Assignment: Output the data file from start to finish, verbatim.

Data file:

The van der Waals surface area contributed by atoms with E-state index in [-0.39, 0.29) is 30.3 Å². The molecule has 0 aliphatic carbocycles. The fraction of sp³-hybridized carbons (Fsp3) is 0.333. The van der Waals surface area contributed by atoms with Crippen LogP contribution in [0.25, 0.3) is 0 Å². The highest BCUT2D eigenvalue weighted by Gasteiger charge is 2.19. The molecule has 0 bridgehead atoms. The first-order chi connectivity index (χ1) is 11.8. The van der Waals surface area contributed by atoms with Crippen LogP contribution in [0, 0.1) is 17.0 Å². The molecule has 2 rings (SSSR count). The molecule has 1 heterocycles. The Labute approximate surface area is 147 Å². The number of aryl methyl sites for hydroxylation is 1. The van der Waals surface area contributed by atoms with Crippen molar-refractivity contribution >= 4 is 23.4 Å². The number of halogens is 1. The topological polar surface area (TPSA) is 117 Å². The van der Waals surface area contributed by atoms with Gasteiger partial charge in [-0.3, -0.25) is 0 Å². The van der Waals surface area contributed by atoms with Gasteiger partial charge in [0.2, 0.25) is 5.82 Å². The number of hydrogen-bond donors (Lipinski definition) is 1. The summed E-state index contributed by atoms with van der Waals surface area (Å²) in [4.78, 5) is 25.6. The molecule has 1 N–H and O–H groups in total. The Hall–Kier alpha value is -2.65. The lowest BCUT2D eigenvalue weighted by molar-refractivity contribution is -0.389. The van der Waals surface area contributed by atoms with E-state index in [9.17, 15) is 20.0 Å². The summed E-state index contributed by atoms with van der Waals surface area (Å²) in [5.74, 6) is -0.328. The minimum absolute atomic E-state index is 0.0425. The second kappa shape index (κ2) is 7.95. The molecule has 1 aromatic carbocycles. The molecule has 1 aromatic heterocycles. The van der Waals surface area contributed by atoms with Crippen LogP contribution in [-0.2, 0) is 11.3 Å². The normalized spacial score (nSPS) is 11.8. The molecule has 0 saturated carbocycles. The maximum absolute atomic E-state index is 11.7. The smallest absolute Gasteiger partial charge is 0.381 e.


The van der Waals surface area contributed by atoms with E-state index in [-0.39, 0.29) is 30.3 Å². The molecule has 0 aliphatic carbocycles. The fraction of sp³-hybridized carbons (Fsp3) is 0.333. The van der Waals surface area contributed by atoms with Crippen LogP contribution in [0.25, 0.3) is 0 Å². The highest BCUT2D eigenvalue weighted by Gasteiger charge is 2.19. The molecule has 0 bridgehead atoms. The first-order chi connectivity index (χ1) is 11.8. The van der Waals surface area contributed by atoms with Crippen LogP contribution in [0, 0.1) is 17.0 Å². The molecule has 2 rings (SSSR count). The molecule has 1 heterocycles. The Labute approximate surface area is 147 Å². The number of aryl methyl sites for hydroxylation is 1. The van der Waals surface area contributed by atoms with Crippen molar-refractivity contribution >= 4 is 23.4 Å². The number of halogens is 1. The topological polar surface area (TPSA) is 117 Å². The van der Waals surface area contributed by atoms with Gasteiger partial charge in [-0.3, -0.25) is 0 Å². The van der Waals surface area contributed by atoms with Gasteiger partial charge in [0.2, 0.25) is 5.82 Å². The number of hydrogen-bond donors (Lipinski definition) is 1. The summed E-state index contributed by atoms with van der Waals surface area (Å²) in [4.78, 5) is 25.6. The molecule has 1 N–H and O–H groups in total. The Hall–Kier alpha value is -2.65. The lowest BCUT2D eigenvalue weighted by molar-refractivity contribution is -0.389. The van der Waals surface area contributed by atoms with E-state index in [9.17, 15) is 20.0 Å². The summed E-state index contributed by atoms with van der Waals surface area (Å²) in [5.74, 6) is -0.328. The minimum absolute atomic E-state index is 0.0425. The second kappa shape index (κ2) is 7.95. The molecule has 1 aromatic carbocycles. The molecule has 1 aromatic heterocycles. The van der Waals surface area contributed by atoms with Crippen LogP contribution in [-0.2, 0) is 11.3 Å². The normalized spacial score (nSPS) is 11.8. The molecule has 0 saturated carbocycles. The maximum absolute atomic E-state index is 11.7. The smallest absolute Gasteiger partial charge is 0.381 e.